We have a finite amount of time, resources and capacity for getting things done. It’s been bothering me recently just how much of that time we all appear to spend doing the least meaningful tasks.
A lot of the reading I’ve done over the last six months (great recommendations from a client) has to do with focusing on one key thing at a time (Gary Keller – One Thing) and the fact that most of our results come from a small amount of our time, or a small number of initiatives (Richard Koch – 80/20 rule).
Over the last few years, I’ve observed a phenomenon within the contrast of my clients- those who get their to-do lists done, and those who don’t (sorry team). This can be broken down even further into those who get the critical tasks on their to-do lists done, and those who don’t. The clients who successfully get their high-value tasks done always outperform the norm. The best strategy in the world means nothing when it’s not implemented.
As humans, we seem to have this knack for always completing the lowest value or easiest tasks first. We also have a tendency for what I can only describe as ‘busybody behaviour’; that is, we are busy all-day doing stuff, but we really aren’t achieving anything. Success doesn’t come from being busy or working harder than necessary, it comes from doing the right things and doing them efficiently.
Have you ever met the person in business who seems to come across an amazing opportunity every two weeks that they simply must chase, yet they have never had any success to date? Not every opportunity is an opportunity and not every opportunity should be taken. Success comes from doing something extremely well and then adding auxiliary products, services, and arms to that over time. If you don’t focus on something for long enough and put in the time and effort to execute it successfully, you won’t find success.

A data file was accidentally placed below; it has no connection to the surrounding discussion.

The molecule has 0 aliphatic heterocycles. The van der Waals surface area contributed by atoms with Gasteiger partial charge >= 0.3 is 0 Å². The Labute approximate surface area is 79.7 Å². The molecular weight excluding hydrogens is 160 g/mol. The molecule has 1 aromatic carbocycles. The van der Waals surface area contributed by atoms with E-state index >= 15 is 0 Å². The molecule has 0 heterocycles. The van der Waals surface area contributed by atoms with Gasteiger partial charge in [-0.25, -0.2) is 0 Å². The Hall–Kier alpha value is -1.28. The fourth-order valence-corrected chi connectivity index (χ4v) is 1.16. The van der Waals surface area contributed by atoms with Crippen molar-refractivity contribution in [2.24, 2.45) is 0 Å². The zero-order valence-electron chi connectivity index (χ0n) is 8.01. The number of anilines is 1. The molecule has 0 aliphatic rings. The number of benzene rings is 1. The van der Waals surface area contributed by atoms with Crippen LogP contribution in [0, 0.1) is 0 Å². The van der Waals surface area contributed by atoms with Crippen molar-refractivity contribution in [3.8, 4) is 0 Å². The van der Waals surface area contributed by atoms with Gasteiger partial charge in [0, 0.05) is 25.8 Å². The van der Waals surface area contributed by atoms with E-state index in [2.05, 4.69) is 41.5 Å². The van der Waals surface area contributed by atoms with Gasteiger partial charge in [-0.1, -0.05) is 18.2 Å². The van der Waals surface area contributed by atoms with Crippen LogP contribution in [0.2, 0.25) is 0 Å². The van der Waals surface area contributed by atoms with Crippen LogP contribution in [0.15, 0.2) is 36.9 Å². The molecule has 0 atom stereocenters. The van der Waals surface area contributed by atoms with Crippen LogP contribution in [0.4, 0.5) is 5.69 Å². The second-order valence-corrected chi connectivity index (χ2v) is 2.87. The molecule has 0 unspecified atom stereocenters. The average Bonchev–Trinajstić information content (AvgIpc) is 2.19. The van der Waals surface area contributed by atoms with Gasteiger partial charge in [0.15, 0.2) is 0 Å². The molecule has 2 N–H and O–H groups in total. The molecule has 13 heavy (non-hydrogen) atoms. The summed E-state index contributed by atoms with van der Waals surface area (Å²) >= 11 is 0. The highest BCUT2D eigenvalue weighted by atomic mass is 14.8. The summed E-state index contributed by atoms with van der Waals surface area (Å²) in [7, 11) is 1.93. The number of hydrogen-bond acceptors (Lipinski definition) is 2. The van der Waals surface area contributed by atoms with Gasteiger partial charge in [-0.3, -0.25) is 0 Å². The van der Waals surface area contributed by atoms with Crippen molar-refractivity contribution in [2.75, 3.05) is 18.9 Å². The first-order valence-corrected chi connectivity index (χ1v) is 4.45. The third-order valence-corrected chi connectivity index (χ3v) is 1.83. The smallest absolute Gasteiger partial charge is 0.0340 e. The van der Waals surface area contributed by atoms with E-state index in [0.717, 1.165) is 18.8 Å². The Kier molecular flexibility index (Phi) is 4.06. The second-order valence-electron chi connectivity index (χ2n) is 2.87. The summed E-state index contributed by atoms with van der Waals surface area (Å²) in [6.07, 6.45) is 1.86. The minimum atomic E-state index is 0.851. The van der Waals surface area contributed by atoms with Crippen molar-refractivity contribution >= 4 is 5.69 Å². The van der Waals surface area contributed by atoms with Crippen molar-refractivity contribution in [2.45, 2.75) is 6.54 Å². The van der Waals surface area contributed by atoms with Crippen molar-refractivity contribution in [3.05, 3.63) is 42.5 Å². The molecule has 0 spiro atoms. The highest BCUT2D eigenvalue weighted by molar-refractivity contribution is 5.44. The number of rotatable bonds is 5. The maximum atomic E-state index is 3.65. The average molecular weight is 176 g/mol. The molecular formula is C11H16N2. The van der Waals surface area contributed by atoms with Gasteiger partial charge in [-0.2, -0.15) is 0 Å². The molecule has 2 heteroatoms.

When looking across the industries that the small businesses I work with compete in, I constantly see all the money being made in that industry by whoever is seen as ‘the best’ or ‘the expert’ in that industry. The money follows whoever is at the top of their game, he (or she) who has mastered both their product/service and their marketing, not those who are trying to do the most and outdo others with breadth, not depth.
So, how do we solve this problem of people just not getting the right stuff done?
Know your strategy What are you actually doing, and where are you headed? Know your strategy before spending time on anything. Don’t race off in the wrong direction.
Get the right stuff done What tasks are critical to finding your success? Figure out what the important initiatives are and focus on these. Often these important tasks can be so simple- do you just need to ring someone?
Be efficient I can’t stress this enough. Use your calendar to block out time. If these are your most important tasks why haven’t you put time aside? Why isn’t this stuff in your calendar?
Be proactive, not reactive
Own your calendar, your emails, your time. Schedule emails to only come in at certain times – mine come in at 7.20am, 12.40pm and 4.00pm, this lets me control my day, what tasks I spend the majority of time on and leaves me without that anxious ‘what could be in my inbox’ feeling (boomerang app). Leave the space in your calendar to deal with things and emergencies that pop up. Use apps like Todoist (1-2pp) or Asana (teams) to manage tasks, due dates and categorise things under projects.
Don’t spend your entire day every day fighting fires
the onus is squarely on you if you are; perhaps you don’t quite have the right people in your space, or maybe you haven’t set the correct expectations, or you haven’t set things up properly.
It all sounds so simple but, in reality, not so. Like anything, it takes practice. Start by figuring out your strategy and high-value actions, then begin putting aside some time each week to focus on your critical tasks and initiatives and go from there. No one has ever done worse from focusing on the important stuff in their business.
So, what do you have to lose?
Words: Toss Grumley, Business Advisor at Wolf & Fox